Lawsuit vs. Goldman, BASF, HSBC re Metals Price Fixing

While countries are trying to repatriate their gold bullion from the Federal Reserve, representatives of metal product manufacturers are filing charges against the Corporation for fixing the prices of their raw materials.
Fixing the prices of metals is one way of keeping the banks afloat while they endlessly print more paper money.

Goldman, BASF, HSBC accused of metals price fixing: U.S. lawsuit

NEW YORK Wed Nov 26, 2014 1:24pm EST
A view of the Goldman Sachs stall on the floor of the New York Stock Exchange
 
(Reuters) – Goldman Sachs Group Inc (GS.N), Germany’s BASF SE (BASFn.DE) and two other big platinum and palladium dealers have been sued in the United States in what the plaintiff’s law firm called the first nationwide class action over alleged price-fixing of the metals.
In a complaint filed on Tuesday in the U.S. District Court in Manhattan, units of Goldman, BASF, HSBC Holdings Plc (HSBA.L) and South Africa’s Standard Bank Group Ltd (SBKJ.J) were accused of having conspired since 2007 to rig the twice-daily platinum and palladium “fixings” and the prices of futures and options based on those fixings.
The plaintiff, Modern Settings LLC, a Florida-based maker of jewelry and police badges, claimed metals purchasers lost millions of dollars.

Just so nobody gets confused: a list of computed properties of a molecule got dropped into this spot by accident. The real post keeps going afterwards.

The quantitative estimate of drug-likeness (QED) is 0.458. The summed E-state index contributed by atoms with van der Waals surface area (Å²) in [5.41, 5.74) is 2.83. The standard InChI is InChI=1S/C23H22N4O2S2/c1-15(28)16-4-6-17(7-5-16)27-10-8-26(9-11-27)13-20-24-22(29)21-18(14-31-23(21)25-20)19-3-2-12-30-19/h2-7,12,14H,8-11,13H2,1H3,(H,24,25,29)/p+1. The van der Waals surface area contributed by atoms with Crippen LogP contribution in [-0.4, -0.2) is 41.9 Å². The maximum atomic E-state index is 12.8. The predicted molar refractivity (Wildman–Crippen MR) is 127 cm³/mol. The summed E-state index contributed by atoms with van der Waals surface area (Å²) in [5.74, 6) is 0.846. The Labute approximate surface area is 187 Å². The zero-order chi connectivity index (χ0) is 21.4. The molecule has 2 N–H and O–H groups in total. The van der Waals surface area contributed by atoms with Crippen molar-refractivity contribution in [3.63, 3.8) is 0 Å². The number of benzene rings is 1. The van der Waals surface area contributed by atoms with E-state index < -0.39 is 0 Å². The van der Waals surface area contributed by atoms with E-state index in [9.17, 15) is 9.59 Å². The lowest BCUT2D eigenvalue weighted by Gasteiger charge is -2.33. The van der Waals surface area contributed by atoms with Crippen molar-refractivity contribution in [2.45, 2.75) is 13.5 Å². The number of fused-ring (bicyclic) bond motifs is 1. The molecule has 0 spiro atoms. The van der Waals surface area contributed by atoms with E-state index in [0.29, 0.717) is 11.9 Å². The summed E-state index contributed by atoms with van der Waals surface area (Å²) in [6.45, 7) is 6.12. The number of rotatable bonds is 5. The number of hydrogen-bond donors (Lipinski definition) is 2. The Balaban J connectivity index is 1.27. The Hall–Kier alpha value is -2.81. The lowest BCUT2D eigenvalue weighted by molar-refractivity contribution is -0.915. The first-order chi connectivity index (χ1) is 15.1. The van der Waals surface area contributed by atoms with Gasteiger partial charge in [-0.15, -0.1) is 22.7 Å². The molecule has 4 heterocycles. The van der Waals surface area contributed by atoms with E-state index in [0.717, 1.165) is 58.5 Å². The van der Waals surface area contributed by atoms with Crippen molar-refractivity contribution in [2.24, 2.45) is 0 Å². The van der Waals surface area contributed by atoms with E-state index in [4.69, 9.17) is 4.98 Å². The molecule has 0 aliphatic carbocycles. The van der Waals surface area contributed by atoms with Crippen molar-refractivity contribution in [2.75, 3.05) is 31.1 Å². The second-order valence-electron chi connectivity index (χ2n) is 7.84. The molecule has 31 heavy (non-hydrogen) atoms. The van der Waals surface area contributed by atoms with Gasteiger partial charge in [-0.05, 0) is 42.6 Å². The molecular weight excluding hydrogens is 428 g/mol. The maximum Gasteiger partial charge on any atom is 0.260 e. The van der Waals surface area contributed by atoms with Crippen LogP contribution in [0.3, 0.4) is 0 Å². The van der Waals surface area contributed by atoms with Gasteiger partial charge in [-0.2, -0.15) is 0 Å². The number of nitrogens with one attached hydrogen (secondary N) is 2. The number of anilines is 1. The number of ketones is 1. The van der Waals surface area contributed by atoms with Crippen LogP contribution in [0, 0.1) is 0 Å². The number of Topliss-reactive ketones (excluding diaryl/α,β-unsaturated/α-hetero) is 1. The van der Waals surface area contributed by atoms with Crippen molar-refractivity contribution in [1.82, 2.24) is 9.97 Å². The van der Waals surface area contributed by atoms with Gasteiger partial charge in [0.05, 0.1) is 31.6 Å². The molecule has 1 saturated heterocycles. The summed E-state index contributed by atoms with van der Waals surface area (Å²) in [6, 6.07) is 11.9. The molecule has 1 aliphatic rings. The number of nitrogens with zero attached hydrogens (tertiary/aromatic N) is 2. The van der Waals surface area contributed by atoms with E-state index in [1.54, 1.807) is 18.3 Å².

The defendants illegally shared customer data, used that information to engage in “front-running” of expected price moves, and manufactured phantom “spoof” orders, according to the plaintiff.
Platinum and palladium are used in catalytic converters to curb vehicle emissions, and are also used in dentistry and jewelry.
On Oct. 16, the London Metal Exchange said it will on Dec. 1 take charge of platinum and palladium price fixing, and use a new electronic platform.
The Hong Kong Exchanges and Clearing Ltd (0388.HK) unit said the platform would replace a benchmark system established in 1989, and run by Goldman, BASF, HSBC and Standard.
The complaint said such changes “have come too late” for Modern Settings and other prospective class members. The complaint seeks unspecified damages for the defendants’ alleged violations of U.S. antitrust and commodities laws.
Regulators around the world have tightened scrutiny of pricing benchmarks in recent years after uncovering evidence of rigging in currencies and the London Interbank Offered Rate.
The more stringent regulation has spawned new price setting platforms for gold, silver, platinum and palladium. Metals purchasers have filed similar lawsuits this year accusing banks of gold and silver price-fixing.
Goldman spokesman Michael DuVally and HSBC spokeswoman Juanita Gutierrez declined to comment. Standard Bank declined to comment.
A spokeswoman for BASF, the world’s largest chemicals maker, said the group could not comment because it had not been notified of a complaint.
BASF generated 2.36 billion euros ($2.95 billion) in precious metals trading revenue last year. The London-based trading business is part of BASF’s Catalysts division, which is the world’s largest maker of catalytic converters.
The law firm Labaton Sucharow represents Modern Settings.